As you've undoubtedly heard by now, it's all but certain that the 2010 NFL season will go on without a salary cap. No salary cap also means no salary floor. If this happens long-term, it'd be Goodnight Irene for the Bengals' chances at a championship as long as Mike Brown ran the team. However, I'm of the belief that we don't have to worry about this. For all their posturing, the NFLPA knows that the salary cap system in place is good for both parties. After the 2010 season, whenever football is played again, it will be under a salary cap.
Thus, I'm operating under the assumption that 2011 and beyond will be under very similar cap rules as those that have been in place. A quick, very basic refresher. A player's salary counts only towards their cap number for the year it is paid, and can vary wildly by year. It can go from $10M one year to only $300k the next, depending on the structure of the contract. Thus, a player can have very, very different figures against the cap from year to year. Obviously, no player would allow their pay to be jerked around so violently every season. This is stemmed by two types of bonuses, signing and roster (they can be but are not always guaranteed). Signing bonuses are prorated over the life of the contract. For example, a 5 year contract with a $20M signing bonus means that $4M counts towards a player's cap figure every year of the deal. If a player is released at any point of those 5 years, the remaining bonus proration counts against the cap immediately. Roster bonuses, for the purpose of this article, function very similar to base salaries, at least in the way they are counted against the salary cap.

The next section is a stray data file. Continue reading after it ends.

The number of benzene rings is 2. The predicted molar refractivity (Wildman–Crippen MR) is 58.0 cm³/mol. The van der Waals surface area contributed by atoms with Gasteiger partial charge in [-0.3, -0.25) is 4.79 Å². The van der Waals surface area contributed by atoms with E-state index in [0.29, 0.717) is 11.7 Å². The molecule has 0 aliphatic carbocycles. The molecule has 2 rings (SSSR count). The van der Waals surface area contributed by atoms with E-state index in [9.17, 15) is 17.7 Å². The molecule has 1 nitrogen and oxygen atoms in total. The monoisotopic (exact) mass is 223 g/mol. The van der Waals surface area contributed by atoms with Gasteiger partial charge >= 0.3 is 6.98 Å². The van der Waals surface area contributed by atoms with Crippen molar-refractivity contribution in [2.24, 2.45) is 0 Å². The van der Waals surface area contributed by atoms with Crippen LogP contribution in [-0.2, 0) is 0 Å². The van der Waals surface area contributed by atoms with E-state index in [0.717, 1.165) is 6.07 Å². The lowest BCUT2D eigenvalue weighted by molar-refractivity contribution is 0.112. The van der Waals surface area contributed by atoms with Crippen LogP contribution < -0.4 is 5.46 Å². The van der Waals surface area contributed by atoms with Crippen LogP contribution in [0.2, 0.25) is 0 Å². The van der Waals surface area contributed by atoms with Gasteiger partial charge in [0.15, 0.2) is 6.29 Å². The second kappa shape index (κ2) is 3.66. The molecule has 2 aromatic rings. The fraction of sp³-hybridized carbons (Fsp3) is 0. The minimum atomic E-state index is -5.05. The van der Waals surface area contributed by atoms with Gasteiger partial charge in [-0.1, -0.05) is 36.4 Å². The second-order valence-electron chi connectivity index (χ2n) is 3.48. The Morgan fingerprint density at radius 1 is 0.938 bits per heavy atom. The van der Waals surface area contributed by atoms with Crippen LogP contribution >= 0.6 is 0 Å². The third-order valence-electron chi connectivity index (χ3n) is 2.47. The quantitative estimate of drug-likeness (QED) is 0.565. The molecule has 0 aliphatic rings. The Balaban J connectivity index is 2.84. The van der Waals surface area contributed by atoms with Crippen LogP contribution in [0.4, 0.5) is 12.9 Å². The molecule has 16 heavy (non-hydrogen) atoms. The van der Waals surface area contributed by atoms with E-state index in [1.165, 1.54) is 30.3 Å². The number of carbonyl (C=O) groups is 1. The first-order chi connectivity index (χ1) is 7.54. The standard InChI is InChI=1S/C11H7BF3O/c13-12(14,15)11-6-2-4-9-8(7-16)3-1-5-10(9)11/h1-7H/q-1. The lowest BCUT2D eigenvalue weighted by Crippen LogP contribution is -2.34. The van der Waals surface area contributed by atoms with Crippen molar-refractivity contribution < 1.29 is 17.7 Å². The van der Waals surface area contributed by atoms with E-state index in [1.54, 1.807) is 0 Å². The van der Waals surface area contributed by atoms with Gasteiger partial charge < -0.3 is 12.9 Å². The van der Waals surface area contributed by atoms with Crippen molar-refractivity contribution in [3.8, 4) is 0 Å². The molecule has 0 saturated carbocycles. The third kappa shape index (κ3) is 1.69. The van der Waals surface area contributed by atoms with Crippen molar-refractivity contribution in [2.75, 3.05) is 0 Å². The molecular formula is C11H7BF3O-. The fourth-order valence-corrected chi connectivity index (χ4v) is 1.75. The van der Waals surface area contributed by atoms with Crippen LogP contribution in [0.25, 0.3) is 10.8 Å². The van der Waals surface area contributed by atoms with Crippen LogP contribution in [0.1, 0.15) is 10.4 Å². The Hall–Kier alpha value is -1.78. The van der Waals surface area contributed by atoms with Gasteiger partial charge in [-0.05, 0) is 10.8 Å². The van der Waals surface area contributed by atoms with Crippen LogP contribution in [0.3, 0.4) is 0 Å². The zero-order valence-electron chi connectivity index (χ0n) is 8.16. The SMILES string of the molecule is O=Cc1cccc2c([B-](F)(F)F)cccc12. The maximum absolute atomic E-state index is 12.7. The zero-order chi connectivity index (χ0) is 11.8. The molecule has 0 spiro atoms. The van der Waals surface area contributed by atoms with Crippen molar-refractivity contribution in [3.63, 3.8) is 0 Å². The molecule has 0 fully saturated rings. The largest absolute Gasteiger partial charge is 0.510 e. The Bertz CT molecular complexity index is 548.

I follow the league as a whole daily, and I've yet to see any conclusive opinion on how exactly contracts signed in 2010 will count towards future salary caps. Will they be prorated as per usual? Will they work under a different set of rules? Nobody knows for sure, and nobody will until the next CBA is hammered out, which will be in March 2011 at the earliest.